Fool’s Gold -- The Link Between Natural Resources and Violence
Every time you fill up your tank or buy the latest smartphone, chances are that you are putting bullets in a gun thousands of miles away. In this podcast, Leif Wenar, the Chair of Philosophy and Law at King’s College London, reveals the true ugliness behind the marriage of resource-seeking corporations and the most corrupt despots. He also proposes an ethical alternative -- Clean Trade -- that benefits everyone but the tyrants.
No matter how bad a tyrannical regime is, chances are that there is a western government or corporation just waiting to do business with it. That has to stop, says professor and author Leif Wenar in conversation with WhoWhatWhy’s Jeff Schechtman.
Only by turning off the spigot that supplies us with energy — but fuels repression where it is pumped out of the ground — can we effect meaningful change.
The amazing wealth being displayed by oil billionaires across the globe has caused many people to equate abundant natural resources with prosperity. However, more often than not, these treasures have benefited only a few while causing hardships for everybody else. And there’s worse.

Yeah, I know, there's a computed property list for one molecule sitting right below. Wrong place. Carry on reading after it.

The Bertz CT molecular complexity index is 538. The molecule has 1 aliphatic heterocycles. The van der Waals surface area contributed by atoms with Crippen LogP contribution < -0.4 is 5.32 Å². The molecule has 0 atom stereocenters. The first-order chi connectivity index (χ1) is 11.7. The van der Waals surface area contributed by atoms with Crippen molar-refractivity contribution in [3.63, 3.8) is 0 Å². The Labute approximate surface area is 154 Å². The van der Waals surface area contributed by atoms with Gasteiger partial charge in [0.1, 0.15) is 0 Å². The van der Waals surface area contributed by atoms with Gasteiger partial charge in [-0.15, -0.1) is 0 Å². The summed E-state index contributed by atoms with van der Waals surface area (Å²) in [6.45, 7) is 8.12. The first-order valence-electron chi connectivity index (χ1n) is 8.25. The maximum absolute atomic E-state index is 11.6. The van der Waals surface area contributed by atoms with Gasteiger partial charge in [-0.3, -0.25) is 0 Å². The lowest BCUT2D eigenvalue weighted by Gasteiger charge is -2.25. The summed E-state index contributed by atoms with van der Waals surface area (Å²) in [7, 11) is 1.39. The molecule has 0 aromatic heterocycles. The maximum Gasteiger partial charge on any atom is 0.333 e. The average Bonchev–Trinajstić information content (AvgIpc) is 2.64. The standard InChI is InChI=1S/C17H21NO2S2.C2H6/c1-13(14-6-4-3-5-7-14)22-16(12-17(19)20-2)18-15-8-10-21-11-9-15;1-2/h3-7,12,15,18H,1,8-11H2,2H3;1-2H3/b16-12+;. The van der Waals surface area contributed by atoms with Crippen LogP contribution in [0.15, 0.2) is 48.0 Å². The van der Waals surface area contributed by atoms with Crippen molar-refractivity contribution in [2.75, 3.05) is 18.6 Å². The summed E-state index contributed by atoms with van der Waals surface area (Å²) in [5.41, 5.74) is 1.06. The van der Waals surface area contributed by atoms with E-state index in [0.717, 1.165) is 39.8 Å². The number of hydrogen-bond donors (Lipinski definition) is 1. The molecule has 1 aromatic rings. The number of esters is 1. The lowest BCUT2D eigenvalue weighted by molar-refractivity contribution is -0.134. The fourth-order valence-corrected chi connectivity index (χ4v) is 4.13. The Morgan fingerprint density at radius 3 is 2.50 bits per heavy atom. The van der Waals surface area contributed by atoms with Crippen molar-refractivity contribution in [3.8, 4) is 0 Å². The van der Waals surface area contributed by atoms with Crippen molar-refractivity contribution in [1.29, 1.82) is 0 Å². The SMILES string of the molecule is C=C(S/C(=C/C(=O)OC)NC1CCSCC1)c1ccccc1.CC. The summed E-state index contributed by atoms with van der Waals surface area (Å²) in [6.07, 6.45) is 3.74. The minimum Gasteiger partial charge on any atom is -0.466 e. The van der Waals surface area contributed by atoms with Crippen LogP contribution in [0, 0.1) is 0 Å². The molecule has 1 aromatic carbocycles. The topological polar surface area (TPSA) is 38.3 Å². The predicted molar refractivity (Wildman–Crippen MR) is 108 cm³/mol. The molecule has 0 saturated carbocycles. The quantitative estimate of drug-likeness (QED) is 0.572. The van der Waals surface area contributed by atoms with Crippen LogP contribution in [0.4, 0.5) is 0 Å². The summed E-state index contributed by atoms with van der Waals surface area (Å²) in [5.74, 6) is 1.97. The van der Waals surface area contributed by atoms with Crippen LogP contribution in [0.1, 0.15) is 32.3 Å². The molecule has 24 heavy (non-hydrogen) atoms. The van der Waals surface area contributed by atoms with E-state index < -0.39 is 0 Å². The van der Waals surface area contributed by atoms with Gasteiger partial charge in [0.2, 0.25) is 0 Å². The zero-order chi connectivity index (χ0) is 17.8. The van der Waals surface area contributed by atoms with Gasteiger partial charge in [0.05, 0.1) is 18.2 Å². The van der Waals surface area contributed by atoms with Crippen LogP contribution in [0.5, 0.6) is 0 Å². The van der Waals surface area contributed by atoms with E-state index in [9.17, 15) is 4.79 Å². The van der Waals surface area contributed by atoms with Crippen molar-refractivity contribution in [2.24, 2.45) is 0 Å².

There seems to be a direct and long-standing historical nexus between those nations that have in-demand natural resources — such as oil, diamonds or precious metals — and corrupt, brutal and inept rule.
Increasing first-world demand for resources helps to support tyrants around the world — as well as terrorism. Think about today’s crises; ISIS, Syria, Darfur, and the Ukraine — in all of them, natural resources play a central role.
As Wenar reveals in this podcast, it’s all a part of a hidden set of global rules that thwarts democracy and development, and sets some of our shopping in the service of “sociopathic rules and sadistic militias.”
In his new book — Blood Oil: Tyrants, Violence, and the Rules that Run the World — Wenar argues that the West can lead a peaceful revolution by changing trade rules, and combining economics and ethics in what he calls Clean Trade.
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